The Gheralta Sacred Landscape, which consists of the Gheralta ridge and the twenty-eight rock-hewn monuments carved into the sandstone, represents the first phase of the serial nomination. The geology of the Gheralta area is characterized by Precambrian rocks, Permo-Carboniferous sedimentary rocks, Middle Jurassic–Triassic to Early Cretaceous sedimentary rocks. The churches in this locality area are all carved into Enticho Sandstone or into Adigrat Sandstone. Enticho and EdagaArbi are glacial in origin (shale and tillites). Adigratsandstone, which overlies these glacial origin rocks, is typically yellowish to pink, fine to medium grained, well sorted and cross-bedding and quartz rich. In places Adigratsandstone is calcareous especially toward the top and near contact with the overlying carbonate rich units. Gheralta is a long ridge, with sides which are near vertical. These steep pillars are the last remnants of a thick sandstone plateau, now mostly eroded away, which were deposited in the Paleozoic as sediments washing out from large Gondwanan glaciers and they are found directly on top of folded, metamorphosed Precambrian gneisses. In places, basalt lava has pushed through a crack in the sandstone, forming a narrow intrusion, or dyke, which has then eroded away more rapidly than the sandstone, resulting in narrow passageways which lead into the sandstone massifs and act as informal stairways to a number of the churches.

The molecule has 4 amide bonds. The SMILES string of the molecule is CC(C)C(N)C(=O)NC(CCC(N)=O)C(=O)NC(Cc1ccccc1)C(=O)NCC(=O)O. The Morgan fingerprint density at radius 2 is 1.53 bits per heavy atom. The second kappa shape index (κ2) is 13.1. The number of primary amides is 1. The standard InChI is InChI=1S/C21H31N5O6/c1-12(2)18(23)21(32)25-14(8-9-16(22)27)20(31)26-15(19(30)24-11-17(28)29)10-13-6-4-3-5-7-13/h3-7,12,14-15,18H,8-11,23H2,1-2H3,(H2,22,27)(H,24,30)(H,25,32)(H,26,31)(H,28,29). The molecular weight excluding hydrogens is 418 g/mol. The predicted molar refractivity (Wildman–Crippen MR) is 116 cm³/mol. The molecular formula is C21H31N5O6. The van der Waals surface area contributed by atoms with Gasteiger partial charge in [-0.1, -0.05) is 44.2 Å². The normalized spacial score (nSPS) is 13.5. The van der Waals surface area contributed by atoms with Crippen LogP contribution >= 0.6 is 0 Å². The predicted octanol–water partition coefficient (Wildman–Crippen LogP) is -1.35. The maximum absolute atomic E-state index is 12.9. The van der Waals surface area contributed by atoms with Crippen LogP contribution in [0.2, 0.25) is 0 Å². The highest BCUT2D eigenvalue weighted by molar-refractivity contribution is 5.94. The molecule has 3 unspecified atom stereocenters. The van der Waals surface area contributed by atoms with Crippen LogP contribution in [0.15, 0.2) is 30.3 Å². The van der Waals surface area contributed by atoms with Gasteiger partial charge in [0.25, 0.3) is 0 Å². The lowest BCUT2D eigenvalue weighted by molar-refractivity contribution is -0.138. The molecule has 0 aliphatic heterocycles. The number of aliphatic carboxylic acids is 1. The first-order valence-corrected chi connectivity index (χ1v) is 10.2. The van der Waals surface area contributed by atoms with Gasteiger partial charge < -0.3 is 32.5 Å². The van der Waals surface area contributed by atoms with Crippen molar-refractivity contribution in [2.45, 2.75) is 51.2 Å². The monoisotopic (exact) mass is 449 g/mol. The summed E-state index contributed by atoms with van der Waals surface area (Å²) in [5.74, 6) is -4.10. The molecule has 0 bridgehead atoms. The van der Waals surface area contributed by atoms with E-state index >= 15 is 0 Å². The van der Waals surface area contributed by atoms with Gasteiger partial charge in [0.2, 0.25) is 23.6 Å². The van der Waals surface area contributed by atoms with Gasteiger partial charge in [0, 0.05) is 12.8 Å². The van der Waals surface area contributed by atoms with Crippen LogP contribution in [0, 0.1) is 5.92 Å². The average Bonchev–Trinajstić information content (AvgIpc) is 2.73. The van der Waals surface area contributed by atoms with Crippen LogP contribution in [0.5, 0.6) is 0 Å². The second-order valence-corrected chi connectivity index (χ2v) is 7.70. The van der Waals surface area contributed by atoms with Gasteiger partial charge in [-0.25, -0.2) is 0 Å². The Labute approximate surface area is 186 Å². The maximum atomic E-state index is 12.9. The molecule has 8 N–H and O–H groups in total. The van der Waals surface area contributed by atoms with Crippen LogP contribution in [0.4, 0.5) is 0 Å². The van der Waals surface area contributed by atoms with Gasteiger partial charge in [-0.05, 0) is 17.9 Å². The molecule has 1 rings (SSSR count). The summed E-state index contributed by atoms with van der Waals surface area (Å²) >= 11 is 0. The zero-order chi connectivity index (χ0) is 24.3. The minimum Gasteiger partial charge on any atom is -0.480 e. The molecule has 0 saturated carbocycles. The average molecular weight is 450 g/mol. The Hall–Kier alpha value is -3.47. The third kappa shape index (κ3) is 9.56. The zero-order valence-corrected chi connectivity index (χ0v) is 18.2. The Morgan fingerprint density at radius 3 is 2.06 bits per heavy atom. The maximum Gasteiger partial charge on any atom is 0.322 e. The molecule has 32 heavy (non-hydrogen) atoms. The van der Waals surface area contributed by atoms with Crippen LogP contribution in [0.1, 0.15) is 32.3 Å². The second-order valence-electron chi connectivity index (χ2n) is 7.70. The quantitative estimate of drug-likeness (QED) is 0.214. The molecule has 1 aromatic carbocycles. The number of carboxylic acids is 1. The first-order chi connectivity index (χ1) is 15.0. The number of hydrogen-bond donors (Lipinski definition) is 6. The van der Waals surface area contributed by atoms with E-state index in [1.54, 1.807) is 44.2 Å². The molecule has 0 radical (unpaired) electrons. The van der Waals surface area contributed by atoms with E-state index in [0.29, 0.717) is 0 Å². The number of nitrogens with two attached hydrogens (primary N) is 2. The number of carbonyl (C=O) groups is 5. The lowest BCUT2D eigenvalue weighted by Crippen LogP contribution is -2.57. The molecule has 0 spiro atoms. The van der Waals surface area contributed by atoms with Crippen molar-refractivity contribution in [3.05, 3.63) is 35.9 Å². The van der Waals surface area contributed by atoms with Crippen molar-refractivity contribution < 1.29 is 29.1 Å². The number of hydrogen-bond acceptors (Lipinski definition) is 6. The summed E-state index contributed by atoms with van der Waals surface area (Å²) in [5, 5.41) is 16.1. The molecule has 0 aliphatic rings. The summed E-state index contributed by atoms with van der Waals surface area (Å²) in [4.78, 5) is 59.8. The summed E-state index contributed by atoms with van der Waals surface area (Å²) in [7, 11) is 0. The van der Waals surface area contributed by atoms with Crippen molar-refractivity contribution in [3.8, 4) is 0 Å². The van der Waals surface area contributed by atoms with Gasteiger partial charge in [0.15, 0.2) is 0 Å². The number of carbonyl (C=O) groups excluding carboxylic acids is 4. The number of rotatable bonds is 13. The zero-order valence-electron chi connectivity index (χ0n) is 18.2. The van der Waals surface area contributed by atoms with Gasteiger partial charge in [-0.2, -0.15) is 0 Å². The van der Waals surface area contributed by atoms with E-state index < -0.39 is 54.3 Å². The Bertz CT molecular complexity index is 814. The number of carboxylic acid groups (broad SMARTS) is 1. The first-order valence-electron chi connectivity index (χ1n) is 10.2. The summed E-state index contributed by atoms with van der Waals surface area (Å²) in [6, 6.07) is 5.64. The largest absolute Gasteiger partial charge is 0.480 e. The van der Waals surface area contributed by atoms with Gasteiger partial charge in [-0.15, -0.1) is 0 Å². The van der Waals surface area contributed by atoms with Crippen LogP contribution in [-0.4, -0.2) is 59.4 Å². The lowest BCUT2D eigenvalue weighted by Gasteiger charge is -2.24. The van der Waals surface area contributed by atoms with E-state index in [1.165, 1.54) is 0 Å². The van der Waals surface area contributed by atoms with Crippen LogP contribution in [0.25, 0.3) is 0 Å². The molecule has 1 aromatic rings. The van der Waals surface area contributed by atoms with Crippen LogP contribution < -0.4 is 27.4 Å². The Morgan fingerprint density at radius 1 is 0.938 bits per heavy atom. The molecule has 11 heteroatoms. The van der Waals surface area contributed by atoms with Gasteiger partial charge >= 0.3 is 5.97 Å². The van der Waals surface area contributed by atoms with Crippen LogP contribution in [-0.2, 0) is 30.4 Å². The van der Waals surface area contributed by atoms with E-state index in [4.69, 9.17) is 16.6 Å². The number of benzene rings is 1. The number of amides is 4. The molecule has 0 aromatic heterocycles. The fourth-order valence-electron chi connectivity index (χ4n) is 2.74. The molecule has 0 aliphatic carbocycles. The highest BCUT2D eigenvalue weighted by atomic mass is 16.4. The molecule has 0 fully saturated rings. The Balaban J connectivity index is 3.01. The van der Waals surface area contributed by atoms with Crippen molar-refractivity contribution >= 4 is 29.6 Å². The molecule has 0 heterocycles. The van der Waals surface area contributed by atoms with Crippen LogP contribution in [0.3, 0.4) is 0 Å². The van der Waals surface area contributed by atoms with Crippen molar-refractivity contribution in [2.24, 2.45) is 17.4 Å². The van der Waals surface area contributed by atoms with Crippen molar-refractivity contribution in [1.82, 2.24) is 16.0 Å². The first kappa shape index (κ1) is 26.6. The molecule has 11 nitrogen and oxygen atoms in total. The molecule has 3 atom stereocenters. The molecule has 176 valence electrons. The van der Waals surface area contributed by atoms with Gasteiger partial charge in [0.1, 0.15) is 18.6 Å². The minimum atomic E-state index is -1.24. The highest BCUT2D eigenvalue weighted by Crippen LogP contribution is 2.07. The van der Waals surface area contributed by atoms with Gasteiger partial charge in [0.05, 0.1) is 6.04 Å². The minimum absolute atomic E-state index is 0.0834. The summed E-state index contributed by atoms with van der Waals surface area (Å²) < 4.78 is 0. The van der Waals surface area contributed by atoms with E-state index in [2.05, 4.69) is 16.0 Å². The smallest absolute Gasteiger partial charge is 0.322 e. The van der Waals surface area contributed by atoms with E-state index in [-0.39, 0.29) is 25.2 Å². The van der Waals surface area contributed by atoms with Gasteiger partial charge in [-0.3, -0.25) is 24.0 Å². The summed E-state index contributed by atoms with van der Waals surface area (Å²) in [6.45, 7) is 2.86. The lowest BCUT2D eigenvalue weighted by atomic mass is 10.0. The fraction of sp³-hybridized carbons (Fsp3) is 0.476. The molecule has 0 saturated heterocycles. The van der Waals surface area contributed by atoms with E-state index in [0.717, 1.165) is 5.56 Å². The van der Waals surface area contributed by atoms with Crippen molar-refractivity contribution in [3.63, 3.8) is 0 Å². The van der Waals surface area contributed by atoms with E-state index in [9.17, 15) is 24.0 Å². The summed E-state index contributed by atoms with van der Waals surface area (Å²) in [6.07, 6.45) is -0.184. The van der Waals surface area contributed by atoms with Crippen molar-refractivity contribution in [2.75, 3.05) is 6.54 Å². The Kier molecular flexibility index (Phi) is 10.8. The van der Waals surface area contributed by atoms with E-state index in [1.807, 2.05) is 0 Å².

The rock-hewn monuments of Gheralta, which are located at altitudes varying from approx. 2100 –2500 metres above sea level, have been carved into various levels of the sandstone, from the bottom to the top of the outcrop. The monuments were excavated at different dates over a period of 1,500 years, from the 5th – 14th centuries AD. Located in a spectacular landscape of great scenic beauty, access to many of them is extremely challenging and in some cases involves climbing vertical surfaces utilizing handholds and footholds cut into the rock, or by walking along a narrow ledge with a vertical drop below. Some of the earliest may originally have been tombs excavated during the period of the Axumite empire (ended c. 700 AD) and were converted to religious use at a later period. The structures hewn out of the rock to serve as churches from the firsts have plans with columns, arches, beams and domes which imitate conventional masonry and timber construction. Many of the churches contain wall-paintings, dating from 13th – 19th centuries. All churches remain in use, performing their original religious function, and many contain religious treasures in the form of manuscripts, portable paintings, crosses, crowns, sistra, drums and other religious artefacts.